GFP News - November 14, 2012
- Governor to Unveil SD TIPs Trailer
- Conservation Officer Honored Posthumously
- Mountain Lion Licenses Available
- Feed Winter Birds and Be a Citizen Scientist
- Grant Hits a Bullseye in South Dakota
- Fire Precautions Needed During Deer Seasons
Governor to Unveil SD TIPs Trailer
PIERRE, S.D. - A mobile fixture at South Dakota outdoor events, sports shows and festivals has received a facelift.
The educational trailer used for the Turn In Poachers (TIPS) program has several new photo "skins" on its exterior, making the traveling trailer more visible and inviting.
Gov. Dennis Daugaard will unveil the updated trailer on the grounds of the state Capitol on Thursday, Nov. 15, at 9:45 a.m. CST.
"The outdoor scenes depicted on the sides of the trailer, along with TIPS educational displays, serve as important tools that will draw attention to the problem of poaching in South Dakota," the Governor said.
"It's important for citizens to be aware that wildlife belong to all of us," Gov. Daugaard said.
TIPs information is used at educational and outdoor festivals; in Step Outside programs of the state Game, Fish and Parks Department; in hunter and angler education programs; and at many outdoor venues.
The TIPS program was started in South Dakota in 1984 in response to the illegal killing of two elk in the Black Hills. Within a year, the program was so successful that it was implemented statewide.
Since the program began, there have been more than 10,000 investigations, resulting in about 3,400 arrests. Poachers have paid more than $658,000 in fines, and an additional $509,000 in liquidated civil damages has been assessed.
TIPS has paid out more than $135,000 in cash rewards since 1984 to people who have supplied information leading to arrests in South Dakota.
The main goals of the TIPs program are to:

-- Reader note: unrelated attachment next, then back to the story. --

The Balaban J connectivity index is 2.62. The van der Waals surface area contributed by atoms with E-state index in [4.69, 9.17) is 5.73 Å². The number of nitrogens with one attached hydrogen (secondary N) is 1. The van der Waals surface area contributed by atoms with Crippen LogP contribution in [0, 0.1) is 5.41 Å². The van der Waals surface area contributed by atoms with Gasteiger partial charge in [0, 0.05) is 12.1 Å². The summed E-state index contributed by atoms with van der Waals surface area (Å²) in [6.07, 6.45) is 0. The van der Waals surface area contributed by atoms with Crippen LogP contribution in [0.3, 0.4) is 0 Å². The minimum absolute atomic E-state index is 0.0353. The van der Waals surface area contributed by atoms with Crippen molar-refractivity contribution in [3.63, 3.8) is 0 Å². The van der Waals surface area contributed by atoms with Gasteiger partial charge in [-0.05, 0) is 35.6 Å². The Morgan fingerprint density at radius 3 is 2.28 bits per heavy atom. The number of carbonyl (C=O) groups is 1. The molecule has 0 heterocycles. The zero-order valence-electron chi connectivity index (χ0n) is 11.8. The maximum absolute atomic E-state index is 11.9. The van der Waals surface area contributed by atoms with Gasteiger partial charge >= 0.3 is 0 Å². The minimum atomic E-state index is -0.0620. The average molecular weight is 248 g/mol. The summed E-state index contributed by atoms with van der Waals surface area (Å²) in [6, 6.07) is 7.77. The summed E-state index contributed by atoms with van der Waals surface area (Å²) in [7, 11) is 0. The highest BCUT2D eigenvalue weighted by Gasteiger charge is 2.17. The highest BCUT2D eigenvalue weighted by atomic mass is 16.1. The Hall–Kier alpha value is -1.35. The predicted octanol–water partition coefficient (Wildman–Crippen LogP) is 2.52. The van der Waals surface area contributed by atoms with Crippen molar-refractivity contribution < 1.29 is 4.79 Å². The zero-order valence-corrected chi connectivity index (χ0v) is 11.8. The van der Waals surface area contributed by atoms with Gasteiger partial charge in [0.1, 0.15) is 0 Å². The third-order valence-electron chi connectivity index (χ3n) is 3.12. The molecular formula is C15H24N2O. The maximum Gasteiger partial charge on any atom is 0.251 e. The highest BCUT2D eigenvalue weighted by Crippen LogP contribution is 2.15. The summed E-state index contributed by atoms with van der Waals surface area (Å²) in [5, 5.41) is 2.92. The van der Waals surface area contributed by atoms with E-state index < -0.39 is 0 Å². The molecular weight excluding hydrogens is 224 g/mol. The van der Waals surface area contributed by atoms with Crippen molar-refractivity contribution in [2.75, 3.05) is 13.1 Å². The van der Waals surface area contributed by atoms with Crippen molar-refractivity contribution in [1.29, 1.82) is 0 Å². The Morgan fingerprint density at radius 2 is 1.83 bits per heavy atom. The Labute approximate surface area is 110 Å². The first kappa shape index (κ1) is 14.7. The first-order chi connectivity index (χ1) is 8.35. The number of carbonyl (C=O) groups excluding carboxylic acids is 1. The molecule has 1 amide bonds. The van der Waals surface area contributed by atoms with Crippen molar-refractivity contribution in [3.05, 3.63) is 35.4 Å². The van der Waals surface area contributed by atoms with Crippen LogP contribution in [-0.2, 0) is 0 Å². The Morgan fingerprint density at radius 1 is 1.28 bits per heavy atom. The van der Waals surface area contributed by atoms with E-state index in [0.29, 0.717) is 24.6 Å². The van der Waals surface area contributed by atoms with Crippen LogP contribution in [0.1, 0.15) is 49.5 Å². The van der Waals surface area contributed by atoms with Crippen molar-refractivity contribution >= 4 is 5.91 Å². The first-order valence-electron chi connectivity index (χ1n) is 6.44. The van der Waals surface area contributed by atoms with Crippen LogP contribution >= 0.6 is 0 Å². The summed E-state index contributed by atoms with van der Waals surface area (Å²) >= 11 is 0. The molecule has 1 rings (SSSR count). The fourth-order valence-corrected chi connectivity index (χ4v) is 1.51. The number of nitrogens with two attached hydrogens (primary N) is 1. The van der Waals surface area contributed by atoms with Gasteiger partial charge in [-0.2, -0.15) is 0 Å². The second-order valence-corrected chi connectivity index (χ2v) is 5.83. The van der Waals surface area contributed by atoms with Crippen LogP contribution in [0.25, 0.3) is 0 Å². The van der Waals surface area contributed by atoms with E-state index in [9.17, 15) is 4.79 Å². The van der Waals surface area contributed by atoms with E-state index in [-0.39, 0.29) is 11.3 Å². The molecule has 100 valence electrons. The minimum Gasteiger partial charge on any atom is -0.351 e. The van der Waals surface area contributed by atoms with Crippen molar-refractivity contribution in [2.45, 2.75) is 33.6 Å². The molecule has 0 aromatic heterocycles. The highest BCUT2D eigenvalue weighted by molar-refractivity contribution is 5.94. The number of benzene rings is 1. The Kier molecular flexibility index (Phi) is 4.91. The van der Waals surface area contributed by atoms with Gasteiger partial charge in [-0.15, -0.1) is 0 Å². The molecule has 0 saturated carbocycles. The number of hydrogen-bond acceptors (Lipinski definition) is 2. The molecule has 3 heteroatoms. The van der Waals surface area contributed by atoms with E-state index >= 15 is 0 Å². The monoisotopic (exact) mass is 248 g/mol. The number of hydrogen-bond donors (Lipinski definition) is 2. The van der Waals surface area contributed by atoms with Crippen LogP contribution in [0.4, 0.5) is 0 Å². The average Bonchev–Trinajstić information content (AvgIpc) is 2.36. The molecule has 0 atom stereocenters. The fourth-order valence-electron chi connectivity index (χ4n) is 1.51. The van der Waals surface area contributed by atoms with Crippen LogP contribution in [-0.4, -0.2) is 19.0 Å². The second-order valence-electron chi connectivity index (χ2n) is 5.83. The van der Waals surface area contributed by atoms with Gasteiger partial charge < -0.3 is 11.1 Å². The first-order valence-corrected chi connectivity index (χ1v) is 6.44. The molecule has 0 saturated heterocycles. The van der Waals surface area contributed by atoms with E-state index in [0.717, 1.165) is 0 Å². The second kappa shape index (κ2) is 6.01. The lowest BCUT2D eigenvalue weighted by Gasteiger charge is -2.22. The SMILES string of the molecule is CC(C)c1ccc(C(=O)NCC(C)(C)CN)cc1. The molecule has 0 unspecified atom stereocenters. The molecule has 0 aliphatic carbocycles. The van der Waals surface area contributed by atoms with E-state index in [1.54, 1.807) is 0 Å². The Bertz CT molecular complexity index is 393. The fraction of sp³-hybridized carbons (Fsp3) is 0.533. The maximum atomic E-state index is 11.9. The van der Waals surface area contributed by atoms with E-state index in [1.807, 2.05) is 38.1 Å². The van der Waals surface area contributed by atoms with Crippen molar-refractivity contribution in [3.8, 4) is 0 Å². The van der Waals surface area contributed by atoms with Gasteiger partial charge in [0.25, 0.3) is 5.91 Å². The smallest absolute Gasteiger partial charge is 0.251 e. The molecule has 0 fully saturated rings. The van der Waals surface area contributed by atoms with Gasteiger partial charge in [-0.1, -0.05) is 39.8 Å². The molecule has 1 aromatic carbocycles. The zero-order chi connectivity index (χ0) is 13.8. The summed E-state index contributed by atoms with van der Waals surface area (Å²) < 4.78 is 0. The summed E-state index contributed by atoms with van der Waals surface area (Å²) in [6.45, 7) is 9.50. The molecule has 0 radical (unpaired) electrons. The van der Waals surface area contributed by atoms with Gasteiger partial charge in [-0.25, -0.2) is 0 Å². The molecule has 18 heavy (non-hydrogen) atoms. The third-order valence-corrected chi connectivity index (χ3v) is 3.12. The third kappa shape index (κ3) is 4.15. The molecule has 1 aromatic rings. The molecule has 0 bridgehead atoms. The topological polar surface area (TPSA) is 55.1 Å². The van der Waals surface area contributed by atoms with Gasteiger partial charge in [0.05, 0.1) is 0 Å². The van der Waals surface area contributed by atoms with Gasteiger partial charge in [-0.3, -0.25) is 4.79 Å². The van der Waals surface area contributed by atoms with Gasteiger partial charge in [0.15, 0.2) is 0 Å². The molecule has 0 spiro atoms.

- Increase awareness of poaching problems
- Actively investigate all poaching violations
- Protect the stateâ€™s wildlife for future generations
- Serve as a deterrent to poaching
TIPS is a private, non-profit organization run by Wildlife Protection Incorporated. It is funded through donations from the big-game license application checkoff, private donations and court-ordered restitution. The TIPs program uses those for rewards, to erect highway signs, disseminate literature, and create TV and radio announcements and other items that promote the program.
Rewards are paid in cash after arrests have been made, and TIPS informants can remain anonymous.
"The citizens of South Dakota play a big part in making sure the state's wildlife is protected," said GFP Secretary Jeff Vonk. "This educational trailer is a great tool to educate people about the program. The goal is awareness. If people witness wildlife violations, we want their first thought to be, 'I need to dial 1-888-OVERBAG (683-7224).'"
People can also contact their local conservation officer or violations can be reported on the GFP website at: http://gfp.sd.gov/agency/law-enforcement/turn-in-poachers.aspx
Conservation Officer Honored Posthumously
PIERRE, S.D. - A South Dakota Department of Game, Fish and Parks conservation officer who lost his battle with cancer this past summer is being honored in the naming of the agency's Boating Law Enforcement Officer of the Year Award.
Brook Brown served as conservation officer for Hamlin County in northeastern South Dakota. This past spring he was named recipient of the boating officer award. Now his peers have dedicated the award in his memory, and it will be known in the future as the Brook Brown Boating Law Enforcement Officer of the Year Award.
"Brook spent many hours on and off the water patrolling the lakes as well as attending association meetings, educating residents and answering questions," said Conservation Officer Supervisor Kraig Haase. "Brook's dedication to serving the public was evident by his enthusiasm and strong work ethic. There were not many summer weekends that Brook could not be found working on the water or at the lake."
Brown focused his patrol time on educating the boating public and building a close working relationship between GFP and the different stake holders in his area. When asked to take on additional duties, such as his work during the 2011 Missouri River flooding in both Pierre and Dakota Dunes, he was willing and able to take on those challenges.
One of his achievements on Lake Poinsett, where water levels peaked at five feet above the ordinary high water mark, was to work with the lake association to create a no-wake boating zone to protect shoreline and structures.
"With Brook's passing, we as conservation officers not only lost a valuable co-worker but also a member of our family," Haase said. "We will never forget Brook, and it is fitting that we name this boating award in his honor. He set the bar high, and future recipients can take great pride in being mentioned in connection with Brook Brown."
The award is sponsored by the National Association of State Boating Law Administrators and is presented annually to the boating law enforcement officer who has made outstanding contributions to the field of boating law enforcement.